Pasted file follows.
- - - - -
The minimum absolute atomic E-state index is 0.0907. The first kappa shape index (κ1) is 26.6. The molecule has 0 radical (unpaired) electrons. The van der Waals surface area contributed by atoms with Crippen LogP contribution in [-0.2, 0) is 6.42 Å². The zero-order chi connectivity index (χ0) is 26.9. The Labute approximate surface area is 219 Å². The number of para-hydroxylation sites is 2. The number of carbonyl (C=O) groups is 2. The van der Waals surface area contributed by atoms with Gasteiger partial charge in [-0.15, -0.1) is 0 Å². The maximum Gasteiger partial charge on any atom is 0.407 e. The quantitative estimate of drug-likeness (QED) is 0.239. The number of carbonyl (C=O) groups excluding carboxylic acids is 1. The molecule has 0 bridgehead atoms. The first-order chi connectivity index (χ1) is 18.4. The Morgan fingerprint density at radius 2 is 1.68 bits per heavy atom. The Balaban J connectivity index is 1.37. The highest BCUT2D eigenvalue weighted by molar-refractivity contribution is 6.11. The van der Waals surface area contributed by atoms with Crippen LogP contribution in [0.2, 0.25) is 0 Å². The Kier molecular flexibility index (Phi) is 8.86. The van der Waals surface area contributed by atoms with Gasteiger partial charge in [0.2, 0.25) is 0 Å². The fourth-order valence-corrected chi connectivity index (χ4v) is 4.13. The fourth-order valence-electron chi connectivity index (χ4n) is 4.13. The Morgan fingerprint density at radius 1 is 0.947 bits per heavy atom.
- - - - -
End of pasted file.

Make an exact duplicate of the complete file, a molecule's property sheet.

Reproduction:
The minimum absolute atomic E-state index is 0.0907. The first kappa shape index (κ1) is 26.6. The molecule has 0 radical (unpaired) electrons. The van der Waals surface area contributed by atoms with Crippen LogP contribution in [-0.2, 0) is 6.42 Å². The zero-order chi connectivity index (χ0) is 26.9. The Labute approximate surface area is 219 Å². The number of para-hydroxylation sites is 2. The number of carbonyl (C=O) groups is 2. The van der Waals surface area contributed by atoms with Gasteiger partial charge in [-0.15, -0.1) is 0 Å². The maximum Gasteiger partial charge on any atom is 0.407 e. The quantitative estimate of drug-likeness (QED) is 0.239. The number of carbonyl (C=O) groups excluding carboxylic acids is 1. The molecule has 0 bridgehead atoms. The first-order chi connectivity index (χ1) is 18.4. The Morgan fingerprint density at radius 2 is 1.68 bits per heavy atom. The Balaban J connectivity index is 1.37. The highest BCUT2D eigenvalue weighted by molar-refractivity contribution is 6.11. The van der Waals surface area contributed by atoms with Crippen LogP contribution in [0.2, 0.25) is 0 Å². The Kier molecular flexibility index (Phi) is 8.86. The van der Waals surface area contributed by atoms with Gasteiger partial charge in [0.2, 0.25) is 0 Å². The fourth-order valence-corrected chi connectivity index (χ4v) is 4.13. The fourth-order valence-electron chi connectivity index (χ4n) is 4.13. The Morgan fingerprint density at radius 1 is 0.947 bits per heavy atom.